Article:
Valve allows AI sludge to flood the Steam Store after all


The steam keyart with brown sludge covering it to represent ai games

After months of fighting AI content in video games, Valve is giving up, allowing generated slop to flood Steam just like it did for low-tier asset flips, quick-cash porn games and other guff.

In a recent blog post, Valve revealed that it is now changing the rules once again to allow AI generated games on Steam. However, games must be labelled as including AI generated artwork, text and other assets. Of course, that will certainly be upheld as time goes on.

Valve announced that this change in policy “will enable us to release the vast majority of games that use [generative AI].” As studios such as Ubisoft aim to replace game writers with generative tools such as ChatGPT, more AAA games would otherwise be unable to be sold on Steam.

However, there are already games with AI assets in them that Valve has allowed on the Steam store. For example, the horrid Atomic Heart is currently available to purchase on the platform, despite having AI artwork in the game since launch.

Valve explains that AI games on Steam will have to make sure their generated assets are not “illegal or infringing”, especially as AI can now replicate entire frames from major motion pictures with simple prompts.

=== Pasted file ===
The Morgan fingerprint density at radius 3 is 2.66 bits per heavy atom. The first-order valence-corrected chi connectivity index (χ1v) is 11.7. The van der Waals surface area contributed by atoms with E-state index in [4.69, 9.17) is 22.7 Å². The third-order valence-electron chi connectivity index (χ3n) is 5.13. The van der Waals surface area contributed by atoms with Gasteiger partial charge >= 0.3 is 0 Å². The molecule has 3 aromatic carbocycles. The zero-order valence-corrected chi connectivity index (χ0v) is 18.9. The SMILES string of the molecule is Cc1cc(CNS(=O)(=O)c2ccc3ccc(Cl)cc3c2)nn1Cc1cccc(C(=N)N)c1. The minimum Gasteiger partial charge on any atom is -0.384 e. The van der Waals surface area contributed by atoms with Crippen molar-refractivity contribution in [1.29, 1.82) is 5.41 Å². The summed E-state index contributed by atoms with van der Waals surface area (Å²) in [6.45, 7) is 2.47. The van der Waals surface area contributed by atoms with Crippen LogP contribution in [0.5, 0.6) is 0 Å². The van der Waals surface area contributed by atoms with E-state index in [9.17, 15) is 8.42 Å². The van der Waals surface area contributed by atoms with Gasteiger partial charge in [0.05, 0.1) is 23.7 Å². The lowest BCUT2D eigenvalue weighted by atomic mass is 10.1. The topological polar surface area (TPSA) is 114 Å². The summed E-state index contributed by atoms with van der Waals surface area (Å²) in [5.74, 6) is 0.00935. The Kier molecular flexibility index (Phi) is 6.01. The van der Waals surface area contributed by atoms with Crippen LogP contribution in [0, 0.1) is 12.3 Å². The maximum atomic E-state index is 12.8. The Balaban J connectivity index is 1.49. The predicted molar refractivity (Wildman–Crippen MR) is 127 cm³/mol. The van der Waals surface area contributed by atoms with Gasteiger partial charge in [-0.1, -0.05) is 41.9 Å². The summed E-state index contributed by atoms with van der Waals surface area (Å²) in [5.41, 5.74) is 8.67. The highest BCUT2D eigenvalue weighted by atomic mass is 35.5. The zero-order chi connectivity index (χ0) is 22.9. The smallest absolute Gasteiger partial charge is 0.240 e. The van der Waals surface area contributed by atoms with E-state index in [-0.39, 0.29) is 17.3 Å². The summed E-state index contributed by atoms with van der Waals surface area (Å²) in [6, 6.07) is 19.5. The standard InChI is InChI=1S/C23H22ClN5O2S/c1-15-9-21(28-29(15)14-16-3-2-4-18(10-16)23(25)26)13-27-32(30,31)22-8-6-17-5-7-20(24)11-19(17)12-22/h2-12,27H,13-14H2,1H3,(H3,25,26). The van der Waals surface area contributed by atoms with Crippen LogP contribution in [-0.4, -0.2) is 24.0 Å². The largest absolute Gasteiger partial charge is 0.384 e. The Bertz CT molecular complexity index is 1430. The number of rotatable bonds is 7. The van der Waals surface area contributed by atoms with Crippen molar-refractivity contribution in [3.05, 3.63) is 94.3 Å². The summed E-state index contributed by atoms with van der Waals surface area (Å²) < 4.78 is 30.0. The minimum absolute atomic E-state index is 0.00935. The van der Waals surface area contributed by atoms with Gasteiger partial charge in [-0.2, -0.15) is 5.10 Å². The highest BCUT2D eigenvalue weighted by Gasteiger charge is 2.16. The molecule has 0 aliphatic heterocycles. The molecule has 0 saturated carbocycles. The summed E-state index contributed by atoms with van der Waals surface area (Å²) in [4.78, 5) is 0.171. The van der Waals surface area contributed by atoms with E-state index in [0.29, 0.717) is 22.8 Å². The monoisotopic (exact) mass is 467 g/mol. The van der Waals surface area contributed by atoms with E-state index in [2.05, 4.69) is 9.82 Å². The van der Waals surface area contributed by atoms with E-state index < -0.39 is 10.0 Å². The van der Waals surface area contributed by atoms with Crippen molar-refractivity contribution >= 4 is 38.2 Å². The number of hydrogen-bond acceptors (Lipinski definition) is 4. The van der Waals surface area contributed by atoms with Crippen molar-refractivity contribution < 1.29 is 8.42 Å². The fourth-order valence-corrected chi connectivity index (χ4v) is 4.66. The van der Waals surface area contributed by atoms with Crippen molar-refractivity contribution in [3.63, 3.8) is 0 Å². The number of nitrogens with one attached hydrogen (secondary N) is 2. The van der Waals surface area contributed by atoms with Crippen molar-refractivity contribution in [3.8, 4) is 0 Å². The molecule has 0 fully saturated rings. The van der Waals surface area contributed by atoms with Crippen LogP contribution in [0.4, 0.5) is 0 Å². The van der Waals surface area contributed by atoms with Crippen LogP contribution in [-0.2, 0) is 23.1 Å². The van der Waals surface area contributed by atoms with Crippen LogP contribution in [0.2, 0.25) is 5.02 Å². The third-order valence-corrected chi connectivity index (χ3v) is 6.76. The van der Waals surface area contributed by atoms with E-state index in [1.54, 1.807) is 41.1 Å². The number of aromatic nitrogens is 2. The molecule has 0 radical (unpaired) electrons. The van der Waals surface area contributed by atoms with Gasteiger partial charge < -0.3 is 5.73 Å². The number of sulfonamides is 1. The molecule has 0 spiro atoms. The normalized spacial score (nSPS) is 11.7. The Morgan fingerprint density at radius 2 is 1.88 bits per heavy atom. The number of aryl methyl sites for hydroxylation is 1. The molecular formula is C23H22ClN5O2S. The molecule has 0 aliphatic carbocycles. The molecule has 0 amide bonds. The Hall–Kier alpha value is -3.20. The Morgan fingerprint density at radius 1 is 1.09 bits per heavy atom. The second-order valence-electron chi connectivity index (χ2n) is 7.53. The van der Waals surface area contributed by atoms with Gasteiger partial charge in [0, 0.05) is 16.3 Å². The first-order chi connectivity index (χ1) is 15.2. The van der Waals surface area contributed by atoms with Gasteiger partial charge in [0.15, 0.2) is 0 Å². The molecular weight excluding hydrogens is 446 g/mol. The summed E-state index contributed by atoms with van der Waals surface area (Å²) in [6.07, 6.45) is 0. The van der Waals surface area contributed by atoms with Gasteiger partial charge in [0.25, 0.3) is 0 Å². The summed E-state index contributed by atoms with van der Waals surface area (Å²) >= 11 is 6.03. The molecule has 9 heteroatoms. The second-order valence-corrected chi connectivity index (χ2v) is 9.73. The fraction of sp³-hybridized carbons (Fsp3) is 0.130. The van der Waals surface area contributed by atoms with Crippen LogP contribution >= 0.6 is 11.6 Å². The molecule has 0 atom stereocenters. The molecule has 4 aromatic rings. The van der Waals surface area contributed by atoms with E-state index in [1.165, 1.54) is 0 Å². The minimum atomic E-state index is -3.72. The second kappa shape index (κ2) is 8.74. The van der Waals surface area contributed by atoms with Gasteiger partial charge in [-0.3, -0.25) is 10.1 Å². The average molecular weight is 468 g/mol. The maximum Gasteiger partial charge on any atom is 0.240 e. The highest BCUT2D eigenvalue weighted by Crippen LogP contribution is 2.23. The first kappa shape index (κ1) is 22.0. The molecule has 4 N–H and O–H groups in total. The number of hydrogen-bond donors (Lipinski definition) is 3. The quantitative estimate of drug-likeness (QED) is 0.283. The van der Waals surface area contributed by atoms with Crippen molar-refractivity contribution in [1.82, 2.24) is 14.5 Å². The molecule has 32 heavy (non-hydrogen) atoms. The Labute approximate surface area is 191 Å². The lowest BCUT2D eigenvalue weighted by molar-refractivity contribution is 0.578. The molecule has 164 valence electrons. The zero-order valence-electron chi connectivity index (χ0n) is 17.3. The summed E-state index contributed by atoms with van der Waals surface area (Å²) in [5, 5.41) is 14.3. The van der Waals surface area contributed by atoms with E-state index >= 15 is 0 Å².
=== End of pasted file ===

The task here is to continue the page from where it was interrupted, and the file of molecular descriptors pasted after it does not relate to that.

Furthermore, games that use “live AI”, such as allowing the user to talk to NPCs with live responses, will need to have extra precautions in place to protect against hate speech, bigotry and illegal content.

Previously, Valve banned AI games from the store over fears of copyright violations. However, as AI tools such as Midjourney, ChatGPT and more have yet to be regulated or successfully sued at the time of writing, the company doesn’t seem to care about limiting the sale of AI generated slop on its marketplace.

However, Valve has said that the allowance of AI games on Steam will be changed as it deems fit. Over time, the restrictions and rules surrounding the technology may be altered.

“[We will] continue to learn from the games being submitted to Steam, and the legal progress around AI, and will revisit this decision when necessary,” Valve announced.

Nevertheless, gamers have already spoken out in droves about the spread of AI content on Steam. People are already tired of seeing AI art flood their favourite subreddits, Twitter feeds and more, and the slew of AI slag isn’t stopping anytime soon.

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